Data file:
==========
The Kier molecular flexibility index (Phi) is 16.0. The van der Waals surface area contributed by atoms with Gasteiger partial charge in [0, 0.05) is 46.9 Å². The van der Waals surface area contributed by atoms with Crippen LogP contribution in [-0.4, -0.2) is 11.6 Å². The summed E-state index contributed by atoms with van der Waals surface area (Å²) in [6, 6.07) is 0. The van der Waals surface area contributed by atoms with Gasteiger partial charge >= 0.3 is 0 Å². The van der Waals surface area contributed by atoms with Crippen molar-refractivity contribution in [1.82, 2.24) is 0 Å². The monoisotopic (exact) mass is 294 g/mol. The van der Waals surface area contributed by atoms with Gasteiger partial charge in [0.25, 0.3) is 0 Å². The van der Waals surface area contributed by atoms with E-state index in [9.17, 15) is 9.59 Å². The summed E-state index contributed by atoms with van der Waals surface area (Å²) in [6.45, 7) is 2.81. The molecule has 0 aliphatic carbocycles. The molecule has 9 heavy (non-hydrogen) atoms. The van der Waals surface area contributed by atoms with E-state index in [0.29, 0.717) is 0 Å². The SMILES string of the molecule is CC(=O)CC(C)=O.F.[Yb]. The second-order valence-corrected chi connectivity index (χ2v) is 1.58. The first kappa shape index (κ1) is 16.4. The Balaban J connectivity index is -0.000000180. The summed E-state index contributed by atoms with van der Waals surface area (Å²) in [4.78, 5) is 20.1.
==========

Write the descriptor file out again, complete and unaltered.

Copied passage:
The Kier molecular flexibility index (Phi) is 16.0. The van der Waals surface area contributed by atoms with Gasteiger partial charge in [0, 0.05) is 46.9 Å². The van der Waals surface area contributed by atoms with Crippen LogP contribution in [-0.4, -0.2) is 11.6 Å². The summed E-state index contributed by atoms with van der Waals surface area (Å²) in [6, 6.07) is 0. The van der Waals surface area contributed by atoms with Gasteiger partial charge >= 0.3 is 0 Å². The van der Waals surface area contributed by atoms with Crippen molar-refractivity contribution in [1.82, 2.24) is 0 Å². The monoisotopic (exact) mass is 294 g/mol. The van der Waals surface area contributed by atoms with Gasteiger partial charge in [0.25, 0.3) is 0 Å². The van der Waals surface area contributed by atoms with E-state index in [9.17, 15) is 9.59 Å². The summed E-state index contributed by atoms with van der Waals surface area (Å²) in [6.45, 7) is 2.81. The molecule has 0 aliphatic carbocycles. The molecule has 9 heavy (non-hydrogen) atoms. The van der Waals surface area contributed by atoms with E-state index in [0.29, 0.717) is 0 Å². The SMILES string of the molecule is CC(=O)CC(C)=O.F.[Yb]. The second-order valence-corrected chi connectivity index (χ2v) is 1.58. The first kappa shape index (κ1) is 16.4. The Balaban J connectivity index is -0.000000180. The summed E-state index contributed by atoms with van der Waals surface area (Å²) in [4.78, 5) is 20.1.